Never has the term “growing pains” been more apt than in 2020. Multiple high-profile incidents of systemic racism have spotlighted inequity and bias—unconscious or otherwise—within our country and its institutions. This includes the communications sector.
The good news is this: What we are willing to name we can examine, and what we are willing to examine we can change. The better news is that our industry is in a position to change ourselves and change others. As advisors to every sector, we can seize this moment to not only guide our clients in positioning themselves as diverse and inclusive but help them become truly equitable.
But before we start talking, we need to do a better job walking. We can’t give expert advice on things we as agencies are not doing. Otherwise, our counsel will be rooted in empty pledges and commitments, with no understanding of how to make them real. Too many businesses and organizations have made public pronouncements and promises—then moved on. When we are a party to this, we are part of the problem.
So, agencies, let’s heal ourselves:
Move past the numbers
Based on 2019 data from the Bureau of Labor Statistics, employees in the advertising, public relations and related services industries are 82.6% white. African Americans comprise 8.1% of the industry, while Hispanics make up 6.2%. Everyone agrees these numbers must change. Everyone is trying to get their percentages up.
But we can’t simply focus on improving the numbers. Real progress begins and ends with people—people who feel welcomed, not just included. Too often, our focus is on getting diversity in the door with little thought to helping these new employees—who often rightly feel like fish out of water—properly acclimate. It’s like inviting someone to a party who doesn’t speak our language, then doing nothing to help them understand the general chatter. They will eventually leave the party early.
Instead we must be more purposeful. Before focusing on hiring, let’s focus on our existing cultures. If our numbers aren’t good, we should consider what this might say about our environments. If we focus on this first, the numbers will follow. It’s a much longer process, but worthwhile.
Let’s tackle diversity, equity and inclusion as the ultimate internal communications program. We must strive to create workplaces that are mutually supportive, where people who are hired feel heard and where their perspectives are valued. Then, we can advise our clients to do the same.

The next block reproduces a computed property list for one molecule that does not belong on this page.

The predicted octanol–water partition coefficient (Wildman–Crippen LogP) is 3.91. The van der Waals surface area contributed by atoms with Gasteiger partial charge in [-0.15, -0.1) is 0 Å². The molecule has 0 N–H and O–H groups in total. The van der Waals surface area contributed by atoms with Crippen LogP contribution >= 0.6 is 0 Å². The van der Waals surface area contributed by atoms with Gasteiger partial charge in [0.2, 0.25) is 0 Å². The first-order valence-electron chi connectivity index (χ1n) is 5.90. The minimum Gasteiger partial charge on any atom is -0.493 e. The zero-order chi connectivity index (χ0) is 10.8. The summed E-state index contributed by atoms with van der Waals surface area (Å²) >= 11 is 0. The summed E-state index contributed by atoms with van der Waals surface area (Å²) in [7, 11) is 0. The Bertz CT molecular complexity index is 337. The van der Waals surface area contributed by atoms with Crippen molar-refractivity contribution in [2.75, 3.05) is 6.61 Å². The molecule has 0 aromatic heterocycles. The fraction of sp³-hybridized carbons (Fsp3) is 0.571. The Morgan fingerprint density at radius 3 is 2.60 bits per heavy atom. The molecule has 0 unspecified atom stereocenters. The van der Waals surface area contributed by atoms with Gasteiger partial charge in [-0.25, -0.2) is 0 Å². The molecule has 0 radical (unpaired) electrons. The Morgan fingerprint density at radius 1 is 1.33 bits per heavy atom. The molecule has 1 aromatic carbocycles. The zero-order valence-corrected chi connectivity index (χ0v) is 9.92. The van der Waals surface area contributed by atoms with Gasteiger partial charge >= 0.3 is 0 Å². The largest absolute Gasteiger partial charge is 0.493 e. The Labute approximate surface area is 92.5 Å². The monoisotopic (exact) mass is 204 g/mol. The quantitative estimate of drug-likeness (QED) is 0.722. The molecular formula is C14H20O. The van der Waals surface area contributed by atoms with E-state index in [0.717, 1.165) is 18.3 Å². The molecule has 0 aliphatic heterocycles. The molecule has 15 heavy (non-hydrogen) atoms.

Taking our own advice
While there’s certainly no one-size-fits-all approach, here’s some general guidance for making real progress—for our own agencies and for our clients:
1. Be honest.
On the heels of George Floyd’s murder in May—the most high-profile of many similar killings of unarmed Black Americans—agencies and their clients wanted to visibly and vocally decry systemic racism, and place greater emphasis on DE&I. This was laudable.
Many immediately launched into racial sensitivity training, lecture series, DE&I hiring initiatives and the like. These were great steps. But were they launched from strong, existing platforms or from flimsy scaffolding? We need to be honest about this. We must be willing to critically evaluate where we are and what we want to achieve.
Do we want to be perceived as making progress? Or do we really want to make progress? If the former, we’re going to be running in place. If the latter, we must build—and recommend building—DE&I foundations and frameworks under the advice of experts in the field. Look for consultancies that already have strong track records and whose diversity bench is deep.
Then, look at leadership. How many minorities are in senior management? We can’t expect diversity to be top of mind at our agencies if it’s not top of mind for the people in charge. The same goes for our teams. Look closely at staff. Is there a “type?” There shouldn’t be; this is a red flag that unconscious bias is at work. The only “type” should be smart, creative, driven people, who come in all shapes, sizes and colors.
2. Fix it, proactively and purposefully.